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government Stories February 18, 2015

Google-London-Lede

The US government is seeking to have more regulatory control over the digital realm, and many tech companies are taking a stand. Google is definitely one of those, taking to its Public Policy Blog today to tell the world about proposed changes to Federal Rule of Criminal Procedure 41, a procedural rule that sets limits on search warrants. The Advisory Committee on the Rules of Criminal Procedure, at the request of the Department of Justice, is proposing a big change to this rule, and Google says it could be a “monumental” threat to constitutional rights.

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government Stories August 21, 2014

Mikey-Dickerson-Video

After spending a lot of his time keeping Google’s servers running smoothly, Mikey Dickerson is officially a government employee. After resolving launch issues with HealthCare.gov last year, the White House asked the former Googler to be its deputy chief information officer of the federal government and administrator of the United States Digital Services Team.

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government Stories May 19, 2014

Google-Fiber-24-cities

Tom Wheeler — the Chairman of the FCC, the federal commission currently in the middle of a firestorm surrounding net neutrality — today praised Google for its checklist of requirements for cities to meet that are interested in working with Google to roll out fiber networking.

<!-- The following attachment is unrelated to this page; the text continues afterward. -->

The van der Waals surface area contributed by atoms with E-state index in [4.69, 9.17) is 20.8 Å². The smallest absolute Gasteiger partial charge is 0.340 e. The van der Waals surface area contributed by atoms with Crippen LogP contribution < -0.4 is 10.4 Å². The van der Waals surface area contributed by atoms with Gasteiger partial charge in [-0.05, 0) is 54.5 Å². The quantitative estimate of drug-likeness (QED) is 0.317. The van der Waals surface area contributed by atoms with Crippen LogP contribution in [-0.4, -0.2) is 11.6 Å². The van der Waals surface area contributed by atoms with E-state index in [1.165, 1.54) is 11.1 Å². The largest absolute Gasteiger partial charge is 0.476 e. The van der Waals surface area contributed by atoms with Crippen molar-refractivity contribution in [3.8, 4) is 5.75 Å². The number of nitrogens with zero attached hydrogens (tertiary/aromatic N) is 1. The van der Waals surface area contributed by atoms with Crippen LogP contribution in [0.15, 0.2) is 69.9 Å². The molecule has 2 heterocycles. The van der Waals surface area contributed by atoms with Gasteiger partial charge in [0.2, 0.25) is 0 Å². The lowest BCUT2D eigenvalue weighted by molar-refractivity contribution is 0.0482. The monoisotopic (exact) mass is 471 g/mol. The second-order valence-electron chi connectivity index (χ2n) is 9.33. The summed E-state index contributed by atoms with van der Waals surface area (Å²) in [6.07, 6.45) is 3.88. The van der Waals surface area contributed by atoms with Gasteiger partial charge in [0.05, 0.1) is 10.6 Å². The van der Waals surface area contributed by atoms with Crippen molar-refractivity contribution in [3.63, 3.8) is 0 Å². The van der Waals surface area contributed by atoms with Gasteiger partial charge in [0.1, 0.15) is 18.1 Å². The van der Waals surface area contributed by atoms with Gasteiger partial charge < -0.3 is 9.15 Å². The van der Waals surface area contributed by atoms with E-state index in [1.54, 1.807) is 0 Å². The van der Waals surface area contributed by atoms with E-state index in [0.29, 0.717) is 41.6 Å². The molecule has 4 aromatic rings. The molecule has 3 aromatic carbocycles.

Google’s checklist includes various measures and decisions that help enable the company to quickly add their fiber services to a city or municipality. Wheeler specifically cites this as something that the FCC should look into, as it effectively cuts through red tape and speeds up deployment of faster service: expand full story

Screen Shot 2014-05-19 at 11.39.30 AM

There is a United States federal agency that specializes in collecting and cataloguing scientific research papers of all kinds. The NTIS — National Technical Information Service — will serve up files or paper copies of these records for $25 or $73, respectively. The issue, as pointed out by NPR, is that most of these records are available for free elsewhere, and are easier to find with Google than with the NTIS’ outdated website. And so, ever the enemy of a wasteful budget, Tom Coburn has introduced the Let Me Google That For You Act of 2014 to abolish the NTIS. expand full story

government Stories March 21, 2014

eric-schmidt